Biden Says ‘More People May Die’ From COVID if Trump Continues to Delay Transition

President-elect Joe Biden said on Monday that “more people may die” from the coronavirus if the Trump administration doesn’t begin coordinating with his team on plans to vaccinate more than 300 million Americans against the virus, CNBC reported.

“If we have to wait until Jan. 20 to start that planning, it puts us behind, over a month and a half,” Biden said during a press briefing. “And so, it’s important that it be done, that there be coordination now.”

Biden’s chief of staff, Ron Klain, the former Ebola czar under President Barack Obama, told NBC’s “Meet the Press” on Sunday that Biden’s coronavirus advisors would meet with the leading drug companies developing coronavirus vaccines this week.

However, Klain said the president-elect’s top health officials can’t coordinate with federal government employees until the General Services Administration approves the transition process. Trump has refused to concede the election, though he acknowledged in a tweet posted Sunday that Biden had won, before walking back that comment.

“More people may die if we don’t coordinate,” Biden told reporters on Monday. “How do we get over 300 million Americans vaccinated? What’s the game plan? It’s a huge, huge, huge undertaking.”

Health and Human Services Secretary Alex Azar told CNBC on Monday that between Moderna and Pfizer, there will be roughly 40 million doses of vaccine available by the end of this year, enough to inoculate about 20 million people, since both vaccines require two shots.

The goal is to provide enough coronavirus vaccine doses to all Americans who want to be vaccinated against the disease by the second quarter of 2021, Azar said. There are roughly 331 million Americans.

“It’s going to take a while for the vaccine to be able to be available and distributed,” Biden said, encouraging Americans to continue wearing face coverings in the meantime.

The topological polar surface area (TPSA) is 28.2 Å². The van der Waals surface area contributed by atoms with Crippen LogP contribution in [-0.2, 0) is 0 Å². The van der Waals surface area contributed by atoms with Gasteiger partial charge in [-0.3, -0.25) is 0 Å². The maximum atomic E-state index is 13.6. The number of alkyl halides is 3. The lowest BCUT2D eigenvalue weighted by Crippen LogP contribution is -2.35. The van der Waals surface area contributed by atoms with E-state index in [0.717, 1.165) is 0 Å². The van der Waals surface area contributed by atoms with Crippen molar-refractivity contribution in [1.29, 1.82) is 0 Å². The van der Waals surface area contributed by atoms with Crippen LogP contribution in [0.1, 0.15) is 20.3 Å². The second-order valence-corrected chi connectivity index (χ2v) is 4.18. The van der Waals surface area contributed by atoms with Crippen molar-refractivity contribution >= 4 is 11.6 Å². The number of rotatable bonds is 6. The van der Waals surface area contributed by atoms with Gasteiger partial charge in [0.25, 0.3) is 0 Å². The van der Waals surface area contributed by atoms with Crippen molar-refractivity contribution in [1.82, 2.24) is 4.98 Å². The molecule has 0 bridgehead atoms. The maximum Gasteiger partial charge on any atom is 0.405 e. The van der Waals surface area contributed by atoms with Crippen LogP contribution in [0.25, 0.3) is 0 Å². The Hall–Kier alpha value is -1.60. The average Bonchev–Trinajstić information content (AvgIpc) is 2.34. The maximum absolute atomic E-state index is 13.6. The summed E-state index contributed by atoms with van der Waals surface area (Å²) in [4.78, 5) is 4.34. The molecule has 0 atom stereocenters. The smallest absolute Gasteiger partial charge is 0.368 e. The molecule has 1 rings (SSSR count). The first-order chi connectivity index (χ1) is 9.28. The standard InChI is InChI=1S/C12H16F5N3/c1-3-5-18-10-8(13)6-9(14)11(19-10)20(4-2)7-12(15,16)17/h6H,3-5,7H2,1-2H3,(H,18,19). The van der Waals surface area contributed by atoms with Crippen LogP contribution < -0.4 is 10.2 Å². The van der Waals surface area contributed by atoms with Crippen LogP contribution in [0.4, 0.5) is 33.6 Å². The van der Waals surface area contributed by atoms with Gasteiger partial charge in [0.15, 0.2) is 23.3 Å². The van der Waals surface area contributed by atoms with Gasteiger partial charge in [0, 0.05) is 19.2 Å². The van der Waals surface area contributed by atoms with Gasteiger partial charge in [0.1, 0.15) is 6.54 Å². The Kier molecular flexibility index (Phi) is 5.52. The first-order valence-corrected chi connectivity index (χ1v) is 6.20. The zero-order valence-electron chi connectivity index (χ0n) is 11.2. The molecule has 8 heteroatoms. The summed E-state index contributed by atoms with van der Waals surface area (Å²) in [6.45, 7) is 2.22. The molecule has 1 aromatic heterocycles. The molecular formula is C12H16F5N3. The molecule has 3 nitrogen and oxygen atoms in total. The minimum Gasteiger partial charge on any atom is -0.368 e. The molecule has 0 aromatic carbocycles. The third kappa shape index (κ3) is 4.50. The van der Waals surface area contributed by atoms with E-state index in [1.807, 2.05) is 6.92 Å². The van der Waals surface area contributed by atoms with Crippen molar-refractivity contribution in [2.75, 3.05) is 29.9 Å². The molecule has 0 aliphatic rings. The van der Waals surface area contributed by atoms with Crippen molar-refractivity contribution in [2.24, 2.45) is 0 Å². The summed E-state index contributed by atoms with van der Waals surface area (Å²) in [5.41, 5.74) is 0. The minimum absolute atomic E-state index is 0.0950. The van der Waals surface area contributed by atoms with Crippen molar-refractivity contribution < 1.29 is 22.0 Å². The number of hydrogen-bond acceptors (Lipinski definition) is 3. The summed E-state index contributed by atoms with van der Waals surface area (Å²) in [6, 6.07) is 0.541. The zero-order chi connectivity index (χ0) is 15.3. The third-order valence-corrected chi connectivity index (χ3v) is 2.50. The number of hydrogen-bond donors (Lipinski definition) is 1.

Moncef Slaoui, who runs the Trump administration’s Operation Warp Speed Covid-19 vaccine program, told CNBC shortly after Biden’s remarks that he will continue to work quickly toward developing and distributing an authorized vaccine.

“Since day one, our objective has been to go fast. And absolutely every day and every hour counts, and that’s why we are where we are,” Slaoui said on “Closing Bell”. “And clearly, we would hope there is no disruption because of the transition.”

The president-elect also told reporters Monday that he “wouldn’t hesitate” to get vaccinated against the coronavirus.

“It’s important that people who are in the greatest need get it,” Biden said during a press briefing. “I wouldn’t hesitate to get the vaccine, but I also want to set an example.”

On Monday, Moderna reported preliminary phase three trial data that showed its coronavirus vaccine is more than 94% effective in preventing Covid-19. Those results follow similar findings from Pfizer, which announced last week that early data shows its vaccine is more than 90% effective.

“I think we’re on a clear path now. We’re on a clear path with the international community and international leaders, and the scientific community have focused on these two vaccines,” Biden said. “They appear to be ready for prime time, ready to be used. And if that continues along those roads, I would take the vaccine.”

Be the first to comment

Leave a Reply

Your email address will not be published.